Spencer Kelly finds out how hackers are making money from attacking commercial sites
For a short time in February, I had complete control over 21,696 personal computers around the world. These were machines whose owners had not taken the basic security precautions necessary to stay safe online.
While their owners were busy checking their e-mails, or playing Solitaire, or doing their accounts, I could have made their computers do anything I wanted without anyone knowing.
I could have ordered the machines to log keystrokes as they were typed, and then send me anything that looked like a banking user name and password.
I could have redirected the users to fake shopping websites - identical to the originals, apart from the fact that come point of sale, the credit card and security numbers would have been delivered to me.
Or I could have used them to spread spam and phishing e-mails to thousands of other computers.
I did not, of course. That would have been illegal.
A network of remote-controlled "bots" like the one Click acquired is called a botnet.
There are many available to buy or rent from cyber criminals hiding behind fake usernames and the non-cooperation of authorities across international borders.
The power of thousands or even hundreds of thousands of bots, all working in unison, is immense. It provides modern organised gangs with the firepower to make and launder vast amounts of money.
After months of investigation and a few thousand dollars, we had managed to buy a botnet from hackers in Russia and the Ukraine.
The process began in chatrooms where hackers advertise their services. You have to earn their confidence, then negotiations take place in instant messaging applications.
Once a service and a price have been agreed, payment is made using a money transfer to keep both sides anonymous.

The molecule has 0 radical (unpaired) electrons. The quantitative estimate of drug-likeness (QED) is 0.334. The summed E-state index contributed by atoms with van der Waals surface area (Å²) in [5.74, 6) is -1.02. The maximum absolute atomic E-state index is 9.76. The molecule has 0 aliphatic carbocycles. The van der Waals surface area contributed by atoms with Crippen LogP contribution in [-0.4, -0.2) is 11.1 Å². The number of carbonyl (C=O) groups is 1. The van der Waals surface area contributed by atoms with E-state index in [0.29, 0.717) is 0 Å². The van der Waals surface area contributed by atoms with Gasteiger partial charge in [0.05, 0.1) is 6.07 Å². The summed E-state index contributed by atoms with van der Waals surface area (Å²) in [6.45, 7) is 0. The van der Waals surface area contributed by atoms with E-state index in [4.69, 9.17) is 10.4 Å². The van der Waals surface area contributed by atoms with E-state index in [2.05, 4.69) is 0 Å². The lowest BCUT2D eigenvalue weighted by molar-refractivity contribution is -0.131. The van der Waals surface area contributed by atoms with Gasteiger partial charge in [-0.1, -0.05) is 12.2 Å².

The software controlling the botnet had an incredibly sophisticated user interface - it looks good, speaks 13 languages, and performing malicious tasks is as easy as clicking a couple of icons.
It behave just like legitimate software developed by experienced programmers.
In fact, Mark Sunner from security firm MessageLabs said the "level of sophistication" found in new botnets are "the technical equivalent of their opposite numbers in the security industry".
But we were not planning to make a quick buck and go loco in Acapulco.
Instead, we were planning to demonstrate the botnet's abilities in a controlled environment.
The spam attack
You know all that junk email that clogs up your inbox? Most of that comes from botnets.
The "Mega-D" botnet sends out an 28 million spam messages every minute
After all, the criminals behind the spam, "phishing" emails and adverts for fraudulent goods do not want their messages traced back to them.
Instead, they use armies of bots - other people's computers - to send it out for them.
It is estimated that 80% of e-mails on the net is spam - and with millions of bots pumping it out round the clock, it is easy to see why.
We set up a spam test - a low-power demo to show what is possible.
Even with our botnet set to "slow", we managed to send out over 10,000 e-mails in a few hours.